Lok Sabha clears Banking Regulation (Amendment) Bill

FM says legislation will protect interest of depositors, does not infringe on rights of states

Lok Sabha clears Banking Regulation (Amendment) Bill

Union Finance Minister Nirmala Sitharaman speaks in Lok Sabha during the ongoing Monsoon Session of Parliament, in New Delhi, on Wednesday, September 16, 2020. LSTV/PTI

Vibha Sharma

Tribune News Service

New Delhi, September 16

The Lok Sabha on Wednesday cleared the Banking Regulation (Amendment) Bill, 2020, a law that aims to protect the interest of depositors by bringing cooperative banks under the regulatory framework of Reserve Bank of India (RBI), amid demand by Opposition parties that the Bill be withdrawn and sent to the Select Committee and observations terming it an “infringement or encroachment” upon powers of states and federal structure and the cooperative movement in the country.

Finance Minister Nirmala Sitharaman, who systematically demolished all objections raised during the discussion on the Bill, however, remained non-committal to the question as to when the beleaguered depositors of the Punjab and Maharashtra Cooperative Bank, the collapse of which is precursor to the Ordinance during the Covid lockdown and now the legislation, will receive their deposits.

NCP’s Supriya Sule had wanted to know the “timeline when PMCB depositors will get their money” saying that “only small depositors have got back their money”. “What have you done for resolution to nine lakh affected families…people have died and committed suicide,” Sule said.

The Finance Minister, while making it clear that the law will only cover cooperative societies acting like banks, said the aim of the legislation is only to ensure that depositors of cooperative banks, a large number of which are in the red, do not suffer. “No one is infringing upon the power of States or federalism. Banking and regulation of banking is definitely under Central list. State cooperative laws are not being touched,” she said.

Adding that no one can deny the success story of cooperatives, Sitharaman said one also needs to keep in mind the fact that in past two decades 430 cooperative banks have been de-licenced and gone into liquidation, whereas not a single commercial bank, whose depositors are protected by the depositors law, have gone under liquidation. “Financial status of 277 urban cooperative banks is weak. As many as 105 cooperative banks are unable to meet the minimum regulatory capital requirement. 47 banks have net worth in negative. 328 urban cooperative banks have more than 15% gross NPA ratio,” she said.

Sitharaman also said cooperative banks in India are being regulated by RBI since 1965 unlike what some members had claimed. Regarding the reason for bringing the Ordinance (which is being replaced by the legislation) she said during the Covid lockdown there were “uncertainties” and “protection of depositors’ interest was important”. “We did not want PMC type incident hurting the depositors,” she said.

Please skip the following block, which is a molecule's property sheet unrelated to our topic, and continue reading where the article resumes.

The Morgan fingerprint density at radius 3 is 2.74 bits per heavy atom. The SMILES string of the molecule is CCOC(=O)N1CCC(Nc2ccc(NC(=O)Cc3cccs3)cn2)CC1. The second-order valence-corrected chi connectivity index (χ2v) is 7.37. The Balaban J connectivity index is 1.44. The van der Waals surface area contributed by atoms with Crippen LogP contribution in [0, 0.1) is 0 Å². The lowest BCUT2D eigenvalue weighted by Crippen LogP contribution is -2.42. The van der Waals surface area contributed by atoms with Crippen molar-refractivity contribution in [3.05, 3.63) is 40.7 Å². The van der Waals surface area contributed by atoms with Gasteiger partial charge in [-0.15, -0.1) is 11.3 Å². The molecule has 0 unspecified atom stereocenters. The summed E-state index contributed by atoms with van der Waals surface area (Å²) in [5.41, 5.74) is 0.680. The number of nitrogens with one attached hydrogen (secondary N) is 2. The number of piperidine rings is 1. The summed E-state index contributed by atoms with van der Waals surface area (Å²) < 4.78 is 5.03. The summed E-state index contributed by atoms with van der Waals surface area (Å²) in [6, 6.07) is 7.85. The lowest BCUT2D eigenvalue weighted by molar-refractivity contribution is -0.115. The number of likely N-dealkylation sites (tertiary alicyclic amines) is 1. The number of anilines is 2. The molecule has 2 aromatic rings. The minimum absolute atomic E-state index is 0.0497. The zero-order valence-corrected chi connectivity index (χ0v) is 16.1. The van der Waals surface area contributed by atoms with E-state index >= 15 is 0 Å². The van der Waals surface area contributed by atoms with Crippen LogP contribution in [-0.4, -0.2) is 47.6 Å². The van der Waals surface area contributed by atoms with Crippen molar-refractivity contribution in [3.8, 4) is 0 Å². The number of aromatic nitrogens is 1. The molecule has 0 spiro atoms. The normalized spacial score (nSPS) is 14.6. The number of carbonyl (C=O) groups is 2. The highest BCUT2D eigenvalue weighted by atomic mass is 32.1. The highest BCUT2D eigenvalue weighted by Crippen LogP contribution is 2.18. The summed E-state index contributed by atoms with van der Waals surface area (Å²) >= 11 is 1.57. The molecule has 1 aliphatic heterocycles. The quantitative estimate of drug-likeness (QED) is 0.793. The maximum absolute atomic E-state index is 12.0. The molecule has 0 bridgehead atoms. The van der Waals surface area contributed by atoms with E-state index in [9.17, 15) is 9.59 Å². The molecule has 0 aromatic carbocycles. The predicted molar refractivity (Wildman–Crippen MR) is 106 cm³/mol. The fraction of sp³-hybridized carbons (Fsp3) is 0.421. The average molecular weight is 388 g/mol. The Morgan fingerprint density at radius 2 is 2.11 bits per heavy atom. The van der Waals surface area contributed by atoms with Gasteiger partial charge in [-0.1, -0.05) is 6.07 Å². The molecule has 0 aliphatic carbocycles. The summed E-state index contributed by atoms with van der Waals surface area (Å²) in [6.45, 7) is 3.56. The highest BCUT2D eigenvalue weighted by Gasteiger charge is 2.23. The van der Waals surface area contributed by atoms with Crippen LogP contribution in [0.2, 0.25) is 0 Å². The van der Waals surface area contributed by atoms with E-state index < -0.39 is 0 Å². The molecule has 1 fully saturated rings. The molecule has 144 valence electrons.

In March 2020, the stress in cooperative banks increased due to pandemic and gross ratios of urban cooperative banks increased from 7.7 per cent in March 2019 to over 10 per cent in March 2020. Therefore, it was felt that the ordinance should be brought in the interest of depositors,” she said

On an observation by Congress’ Manish Tewari on the need to “descramble” the RBI rather than overload it, Sitharaman said the preamble of the RBI Act says it has the authority to operate and empower credit system of the country. Allaying apprehensions, including that the legislation “does not touch agricultural credit societies or cooperative societies whose primary objective is to provide long-term funds for agricultural developments,” she said changes will not affect existing powers of the state registrars of co-operative societies under state laws. And nor will the changes apply to primary farm credit societies or cooperative societies, the main business of which is long-term finance for agricultural development.

Tewari, who called it “another attack on federal structure”, maintained that the changes will “create utter mayhem in the agricultural economy”. 

“For one PMCB, you don’t take way the power of cooperatives,” said AITC MP Saugata Roy. According to AIMIM leader Asaduddin Owasi, it was because of decision like demonetisation that banks are suffering. He also questioned why the government “was not showing PMCB depositors the same love they had shown to the depositors of the Bank”. Opposing the Bill, RSP’ NK Premachandram said “it will have far reaching implications on cooperatives”.

The Bill amends the Banking Regulation Act, 1949.  

The Act regulates the functioning of banks and provides details on various aspects such as licensing, management, and operations of banks.  

The Bill aims to bring co-operative banks under the supervision of the RBI

It will also permit the RBI to initiate scheme for reconstruction or amalgamation of a stressed lender without imposing a moratorium.

It does not apply to a primary agricultural credit society or a co-operative society whose primary object and principal business is providing long term finance for agricultural development if such society does not use as part of its name, or in connection with its business, the words “bank”, “banker” or “banking” and does not act as drawee of cheques.

In June, the Union Cabinet approved the Ordinance to bring 1,482 urban and 58 multi-state cooperative banks under the supervision of the RBI.

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